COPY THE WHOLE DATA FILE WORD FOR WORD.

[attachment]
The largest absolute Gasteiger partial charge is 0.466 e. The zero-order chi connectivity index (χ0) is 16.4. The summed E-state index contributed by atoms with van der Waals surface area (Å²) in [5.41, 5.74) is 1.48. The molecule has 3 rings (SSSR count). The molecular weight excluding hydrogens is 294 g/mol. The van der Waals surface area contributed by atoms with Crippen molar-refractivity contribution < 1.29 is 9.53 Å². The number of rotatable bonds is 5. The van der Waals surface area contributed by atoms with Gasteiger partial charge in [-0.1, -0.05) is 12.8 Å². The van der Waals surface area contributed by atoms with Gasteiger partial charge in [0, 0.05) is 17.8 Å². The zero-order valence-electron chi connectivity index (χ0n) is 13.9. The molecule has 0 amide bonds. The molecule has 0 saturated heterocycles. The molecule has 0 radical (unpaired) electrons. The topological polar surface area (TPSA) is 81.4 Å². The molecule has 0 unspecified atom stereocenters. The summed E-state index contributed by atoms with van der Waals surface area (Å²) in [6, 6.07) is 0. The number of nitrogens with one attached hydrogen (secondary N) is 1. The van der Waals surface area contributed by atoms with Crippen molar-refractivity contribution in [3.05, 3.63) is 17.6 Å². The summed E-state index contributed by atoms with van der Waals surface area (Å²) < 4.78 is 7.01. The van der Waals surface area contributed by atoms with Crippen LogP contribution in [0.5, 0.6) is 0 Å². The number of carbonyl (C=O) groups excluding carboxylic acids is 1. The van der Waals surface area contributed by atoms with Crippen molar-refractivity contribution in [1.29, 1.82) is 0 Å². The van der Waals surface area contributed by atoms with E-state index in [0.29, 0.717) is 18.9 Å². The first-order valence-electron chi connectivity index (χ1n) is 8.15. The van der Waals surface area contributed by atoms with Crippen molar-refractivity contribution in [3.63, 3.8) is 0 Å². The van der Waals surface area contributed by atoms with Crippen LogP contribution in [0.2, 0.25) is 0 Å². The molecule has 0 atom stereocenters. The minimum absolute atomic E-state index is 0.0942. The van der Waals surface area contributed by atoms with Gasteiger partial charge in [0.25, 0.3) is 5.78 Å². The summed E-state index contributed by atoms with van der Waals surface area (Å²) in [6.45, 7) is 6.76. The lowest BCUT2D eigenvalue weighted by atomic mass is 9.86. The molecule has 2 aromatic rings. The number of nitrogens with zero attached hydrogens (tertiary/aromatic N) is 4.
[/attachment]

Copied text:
The largest absolute Gasteiger partial charge is 0.466 e. The zero-order chi connectivity index (χ0) is 16.4. The summed E-state index contributed by atoms with van der Waals surface area (Å²) in [5.41, 5.74) is 1.48. The molecule has 3 rings (SSSR count). The molecular weight excluding hydrogens is 294 g/mol. The van der Waals surface area contributed by atoms with Crippen molar-refractivity contribution < 1.29 is 9.53 Å². The number of rotatable bonds is 5. The van der Waals surface area contributed by atoms with Gasteiger partial charge in [-0.1, -0.05) is 12.8 Å². The van der Waals surface area contributed by atoms with Gasteiger partial charge in [0, 0.05) is 17.8 Å². The zero-order valence-electron chi connectivity index (χ0n) is 13.9. The molecule has 0 amide bonds. The molecule has 0 saturated heterocycles. The molecule has 0 radical (unpaired) electrons. The topological polar surface area (TPSA) is 81.4 Å². The molecule has 0 unspecified atom stereocenters. The summed E-state index contributed by atoms with van der Waals surface area (Å²) in [6, 6.07) is 0. The number of nitrogens with one attached hydrogen (secondary N) is 1. The van der Waals surface area contributed by atoms with Crippen molar-refractivity contribution in [3.05, 3.63) is 17.6 Å². The summed E-state index contributed by atoms with van der Waals surface area (Å²) < 4.78 is 7.01. The van der Waals surface area contributed by atoms with Crippen LogP contribution in [0.5, 0.6) is 0 Å². The number of carbonyl (C=O) groups excluding carboxylic acids is 1. The van der Waals surface area contributed by atoms with Crippen molar-refractivity contribution in [1.29, 1.82) is 0 Å². The van der Waals surface area contributed by atoms with E-state index in [0.29, 0.717) is 18.9 Å². The first-order valence-electron chi connectivity index (χ1n) is 8.15. The van der Waals surface area contributed by atoms with Crippen molar-refractivity contribution in [3.63, 3.8) is 0 Å². The van der Waals surface area contributed by atoms with Crippen LogP contribution in [0.2, 0.25) is 0 Å². The molecule has 0 atom stereocenters. The minimum absolute atomic E-state index is 0.0942. The van der Waals surface area contributed by atoms with Gasteiger partial charge in [0.25, 0.3) is 5.78 Å². The summed E-state index contributed by atoms with van der Waals surface area (Å²) in [6.45, 7) is 6.76. The lowest BCUT2D eigenvalue weighted by atomic mass is 9.86. The molecule has 2 aromatic rings. The number of nitrogens with zero attached hydrogens (tertiary/aromatic N) is 4.